The U.S. Court of Appeals for the Fifth Circuit in New Orleans on Friday put a hold plans by the Occupational Safety and Health Administration, or OSHA, to implement a workplace vaccine mandate. The next phase of the mandate’s legal challenge is likely to be decided by a ping-pong ball lottery.
By granting a motion to stay on Nov. 12, the Fifth Circuit court ordered that OSHA “take no steps to implement or enforce” an Emergency Temporary Standard, or ETS, scheduled to go into effect in January.
In a statement, OSHA officials said the agency “remains confident in its authority to protect workers in emergencies,” but that it has suspended activities related to the implementation or enforcement of the ETS pending future developments in the litigation.
Because of a wave of lawsuits around the country challenging the mandate, the cases will be consolidated. The appeals court to hear those challenges will be decided by the Washington, D.C.-based Judicial Panel on Multidistrict Litigation, which reportedly will use a ping pong ball system. Whether the case falls into the realm of a liberal circuit, like the Ninth Circuit, or a more conservative-leaning court, like the Fifth Circuit, could determine the outcome.
The final rule for the temporary vaccine mandate was published in the Federal Register earlier this month. The goal is to help prevent the spread of COVID, which has killed about 750,000 people since 2020 and infected millions more. Many of those were infected while exposed to the virus on the job.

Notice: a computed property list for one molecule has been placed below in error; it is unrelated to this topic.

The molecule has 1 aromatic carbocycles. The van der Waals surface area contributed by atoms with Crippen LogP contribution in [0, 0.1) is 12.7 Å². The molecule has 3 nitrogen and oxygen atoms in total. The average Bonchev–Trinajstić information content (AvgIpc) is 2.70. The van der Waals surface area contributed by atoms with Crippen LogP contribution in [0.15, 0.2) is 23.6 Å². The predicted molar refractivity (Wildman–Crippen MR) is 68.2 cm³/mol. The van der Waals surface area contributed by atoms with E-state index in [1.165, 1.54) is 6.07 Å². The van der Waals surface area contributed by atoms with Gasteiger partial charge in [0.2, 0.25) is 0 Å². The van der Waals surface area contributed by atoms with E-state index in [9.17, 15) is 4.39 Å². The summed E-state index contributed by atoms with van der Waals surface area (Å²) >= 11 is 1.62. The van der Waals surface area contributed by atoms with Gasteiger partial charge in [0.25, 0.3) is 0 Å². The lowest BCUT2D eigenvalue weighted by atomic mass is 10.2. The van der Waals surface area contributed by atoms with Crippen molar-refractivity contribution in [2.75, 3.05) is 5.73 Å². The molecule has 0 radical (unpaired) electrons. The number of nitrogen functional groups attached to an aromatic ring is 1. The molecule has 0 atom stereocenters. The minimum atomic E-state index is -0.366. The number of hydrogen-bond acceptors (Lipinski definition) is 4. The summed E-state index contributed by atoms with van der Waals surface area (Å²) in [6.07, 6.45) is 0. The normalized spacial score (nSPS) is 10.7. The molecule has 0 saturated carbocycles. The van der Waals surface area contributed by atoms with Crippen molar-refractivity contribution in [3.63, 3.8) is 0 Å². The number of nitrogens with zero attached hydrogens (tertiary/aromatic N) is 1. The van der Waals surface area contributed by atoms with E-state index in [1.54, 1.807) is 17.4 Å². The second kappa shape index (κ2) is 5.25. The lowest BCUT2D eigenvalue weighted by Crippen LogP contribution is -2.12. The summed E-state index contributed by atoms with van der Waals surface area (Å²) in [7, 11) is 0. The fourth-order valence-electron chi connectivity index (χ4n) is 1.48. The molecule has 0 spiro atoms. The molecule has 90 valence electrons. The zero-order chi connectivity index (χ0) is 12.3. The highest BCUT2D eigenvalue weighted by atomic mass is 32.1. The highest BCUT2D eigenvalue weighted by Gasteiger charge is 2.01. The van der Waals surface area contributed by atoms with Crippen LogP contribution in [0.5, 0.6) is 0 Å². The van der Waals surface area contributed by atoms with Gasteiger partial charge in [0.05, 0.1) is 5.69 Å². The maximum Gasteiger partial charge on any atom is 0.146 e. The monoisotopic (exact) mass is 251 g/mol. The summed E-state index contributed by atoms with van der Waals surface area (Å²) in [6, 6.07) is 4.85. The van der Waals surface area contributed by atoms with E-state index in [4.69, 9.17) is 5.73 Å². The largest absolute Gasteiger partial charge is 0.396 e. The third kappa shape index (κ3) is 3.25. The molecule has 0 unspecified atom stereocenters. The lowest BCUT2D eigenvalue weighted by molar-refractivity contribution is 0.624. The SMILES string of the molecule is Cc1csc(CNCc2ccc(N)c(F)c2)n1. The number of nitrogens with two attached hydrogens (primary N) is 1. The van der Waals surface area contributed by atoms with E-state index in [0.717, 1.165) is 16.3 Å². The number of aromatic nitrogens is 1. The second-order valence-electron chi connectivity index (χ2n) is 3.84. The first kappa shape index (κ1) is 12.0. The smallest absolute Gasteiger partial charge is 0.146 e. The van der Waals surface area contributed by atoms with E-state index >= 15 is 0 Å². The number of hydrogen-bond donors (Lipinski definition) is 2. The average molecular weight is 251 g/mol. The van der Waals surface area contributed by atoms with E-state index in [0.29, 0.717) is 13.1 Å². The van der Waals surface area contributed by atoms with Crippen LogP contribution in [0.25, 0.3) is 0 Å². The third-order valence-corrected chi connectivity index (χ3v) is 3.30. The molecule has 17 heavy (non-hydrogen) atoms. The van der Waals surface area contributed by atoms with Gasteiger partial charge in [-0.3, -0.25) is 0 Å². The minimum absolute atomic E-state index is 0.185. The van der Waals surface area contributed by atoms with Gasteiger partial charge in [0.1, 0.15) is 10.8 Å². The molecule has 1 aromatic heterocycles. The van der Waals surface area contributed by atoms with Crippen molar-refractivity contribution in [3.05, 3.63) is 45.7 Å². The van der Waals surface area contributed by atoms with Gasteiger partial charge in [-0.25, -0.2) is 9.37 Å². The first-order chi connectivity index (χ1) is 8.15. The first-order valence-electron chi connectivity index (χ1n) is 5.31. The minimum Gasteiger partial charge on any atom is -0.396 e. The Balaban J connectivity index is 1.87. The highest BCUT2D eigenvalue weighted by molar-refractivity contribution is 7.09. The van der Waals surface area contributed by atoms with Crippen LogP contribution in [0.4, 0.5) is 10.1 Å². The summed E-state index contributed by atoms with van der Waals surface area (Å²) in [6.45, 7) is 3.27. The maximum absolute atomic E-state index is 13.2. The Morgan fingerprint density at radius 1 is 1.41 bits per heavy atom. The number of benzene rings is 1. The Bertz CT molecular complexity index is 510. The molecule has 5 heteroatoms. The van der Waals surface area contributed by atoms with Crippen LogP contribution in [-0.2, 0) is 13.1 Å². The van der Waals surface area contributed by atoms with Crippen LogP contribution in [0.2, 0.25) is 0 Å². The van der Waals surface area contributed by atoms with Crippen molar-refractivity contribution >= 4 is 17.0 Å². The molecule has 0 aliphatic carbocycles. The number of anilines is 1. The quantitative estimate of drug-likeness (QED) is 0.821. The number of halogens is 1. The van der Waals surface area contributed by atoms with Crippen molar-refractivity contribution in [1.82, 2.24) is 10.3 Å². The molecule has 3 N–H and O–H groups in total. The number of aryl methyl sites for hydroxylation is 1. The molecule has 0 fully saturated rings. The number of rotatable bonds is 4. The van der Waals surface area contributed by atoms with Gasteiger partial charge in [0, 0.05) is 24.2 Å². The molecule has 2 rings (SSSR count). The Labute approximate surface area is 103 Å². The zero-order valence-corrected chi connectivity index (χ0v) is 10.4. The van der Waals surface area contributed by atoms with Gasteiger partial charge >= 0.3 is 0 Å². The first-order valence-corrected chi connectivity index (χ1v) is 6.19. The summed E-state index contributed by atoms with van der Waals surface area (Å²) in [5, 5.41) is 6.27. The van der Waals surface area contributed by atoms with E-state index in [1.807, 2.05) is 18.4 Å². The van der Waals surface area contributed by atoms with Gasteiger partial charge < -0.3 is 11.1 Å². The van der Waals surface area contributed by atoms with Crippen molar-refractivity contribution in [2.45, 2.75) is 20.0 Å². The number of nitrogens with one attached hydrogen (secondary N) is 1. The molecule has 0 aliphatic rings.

The ETS would apply to companies with 100 or more employees, requiring employers to obtain proof of vaccine and maintaining records. Unvaccinated workers would have to be tested at least weekly, possibly at their own expense, and to give prompt notice if they test positive for COVID-19.
The ETS would also require workers that have not been vaccinated to wear face coverings in most circumstances when indoors or if sharing a vehicle for work purposes.
An estimated 84 million workers would be impacted by the mandate and OSHA estimates the rule could save thousands of lives and prevent more than 250,000 hospitalizations due to workplace exposure.
The Fifth Circuit did not address whether the ETS passes constitutional muster, but it issued a highly critical 22-page opinion, describing the ETS as “fatally flawed on its own terms,” and arguing that OSHA overstepped its statutory authority.
The Court argued the ETS is both overinclusive by applying to virtually industries and workplaces, and underinclusive in that it doesn’t address companies with fewer than 100 workers who would be at risk of the same threat. The opinion argued that the ETS was a “work-around for imposing a national vaccine mandate.”
OSHA is expected to appeal the Fifth Circuit opinion to the Supreme Court, but when that might happen reportedly could depend on other challenges still pending.
Contact Lisa Jennings at [email protected]
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